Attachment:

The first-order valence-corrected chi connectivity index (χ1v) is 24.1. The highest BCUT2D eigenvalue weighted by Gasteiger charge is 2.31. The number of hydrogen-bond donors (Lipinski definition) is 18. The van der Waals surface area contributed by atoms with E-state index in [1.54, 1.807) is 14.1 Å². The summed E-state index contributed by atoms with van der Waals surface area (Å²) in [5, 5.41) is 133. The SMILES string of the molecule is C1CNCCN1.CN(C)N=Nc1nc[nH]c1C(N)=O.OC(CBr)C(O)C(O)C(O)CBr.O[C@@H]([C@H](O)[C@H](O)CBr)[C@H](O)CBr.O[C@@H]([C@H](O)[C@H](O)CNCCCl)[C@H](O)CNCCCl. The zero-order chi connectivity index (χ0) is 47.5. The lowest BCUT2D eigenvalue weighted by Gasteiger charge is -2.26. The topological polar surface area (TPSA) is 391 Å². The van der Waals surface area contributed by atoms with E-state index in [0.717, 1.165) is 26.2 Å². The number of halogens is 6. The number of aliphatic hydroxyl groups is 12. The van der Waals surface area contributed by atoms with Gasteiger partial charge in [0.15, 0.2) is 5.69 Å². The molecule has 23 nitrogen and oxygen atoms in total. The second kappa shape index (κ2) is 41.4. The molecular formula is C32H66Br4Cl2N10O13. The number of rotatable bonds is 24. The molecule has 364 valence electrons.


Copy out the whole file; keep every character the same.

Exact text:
The first-order valence-corrected chi connectivity index (χ1v) is 24.1. The highest BCUT2D eigenvalue weighted by Gasteiger charge is 2.31. The number of hydrogen-bond donors (Lipinski definition) is 18. The van der Waals surface area contributed by atoms with E-state index in [1.54, 1.807) is 14.1 Å². The summed E-state index contributed by atoms with van der Waals surface area (Å²) in [5, 5.41) is 133. The SMILES string of the molecule is C1CNCCN1.CN(C)N=Nc1nc[nH]c1C(N)=O.OC(CBr)C(O)C(O)C(O)CBr.O[C@@H]([C@H](O)[C@H](O)CBr)[C@H](O)CBr.O[C@@H]([C@H](O)[C@H](O)CNCCCl)[C@H](O)CNCCCl. The zero-order chi connectivity index (χ0) is 47.5. The lowest BCUT2D eigenvalue weighted by Gasteiger charge is -2.26. The topological polar surface area (TPSA) is 391 Å². The van der Waals surface area contributed by atoms with E-state index in [0.717, 1.165) is 26.2 Å². The number of halogens is 6. The number of aliphatic hydroxyl groups is 12. The van der Waals surface area contributed by atoms with Gasteiger partial charge in [0.15, 0.2) is 5.69 Å². The molecule has 23 nitrogen and oxygen atoms in total. The second kappa shape index (κ2) is 41.4. The molecular formula is C32H66Br4Cl2N10O13. The number of rotatable bonds is 24. The molecule has 364 valence electrons.